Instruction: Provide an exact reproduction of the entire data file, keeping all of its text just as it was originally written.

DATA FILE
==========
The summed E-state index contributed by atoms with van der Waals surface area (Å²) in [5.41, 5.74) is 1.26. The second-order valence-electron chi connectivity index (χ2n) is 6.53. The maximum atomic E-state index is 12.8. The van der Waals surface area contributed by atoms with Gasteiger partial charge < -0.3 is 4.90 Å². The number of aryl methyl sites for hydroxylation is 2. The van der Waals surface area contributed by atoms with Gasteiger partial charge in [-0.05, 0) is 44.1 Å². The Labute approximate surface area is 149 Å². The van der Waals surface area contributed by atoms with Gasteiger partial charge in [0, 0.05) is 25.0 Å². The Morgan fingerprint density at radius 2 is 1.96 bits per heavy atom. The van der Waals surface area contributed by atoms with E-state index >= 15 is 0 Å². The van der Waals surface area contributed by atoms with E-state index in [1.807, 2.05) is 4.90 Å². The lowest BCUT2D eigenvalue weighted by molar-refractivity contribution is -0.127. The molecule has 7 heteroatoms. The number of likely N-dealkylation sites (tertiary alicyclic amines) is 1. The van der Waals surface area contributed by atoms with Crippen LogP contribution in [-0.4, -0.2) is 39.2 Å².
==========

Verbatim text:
The summed E-state index contributed by atoms with van der Waals surface area (Å²) in [5.41, 5.74) is 1.26. The second-order valence-electron chi connectivity index (χ2n) is 6.53. The maximum atomic E-state index is 12.8. The van der Waals surface area contributed by atoms with Gasteiger partial charge < -0.3 is 4.90 Å². The number of aryl methyl sites for hydroxylation is 2. The van der Waals surface area contributed by atoms with Gasteiger partial charge in [-0.05, 0) is 44.1 Å². The Labute approximate surface area is 149 Å². The van der Waals surface area contributed by atoms with Gasteiger partial charge in [0, 0.05) is 25.0 Å². The Morgan fingerprint density at radius 2 is 1.96 bits per heavy atom. The van der Waals surface area contributed by atoms with E-state index >= 15 is 0 Å². The van der Waals surface area contributed by atoms with E-state index in [1.807, 2.05) is 4.90 Å². The lowest BCUT2D eigenvalue weighted by molar-refractivity contribution is -0.127. The molecule has 7 heteroatoms. The number of likely N-dealkylation sites (tertiary alicyclic amines) is 1. The van der Waals surface area contributed by atoms with Crippen LogP contribution in [-0.4, -0.2) is 39.2 Å².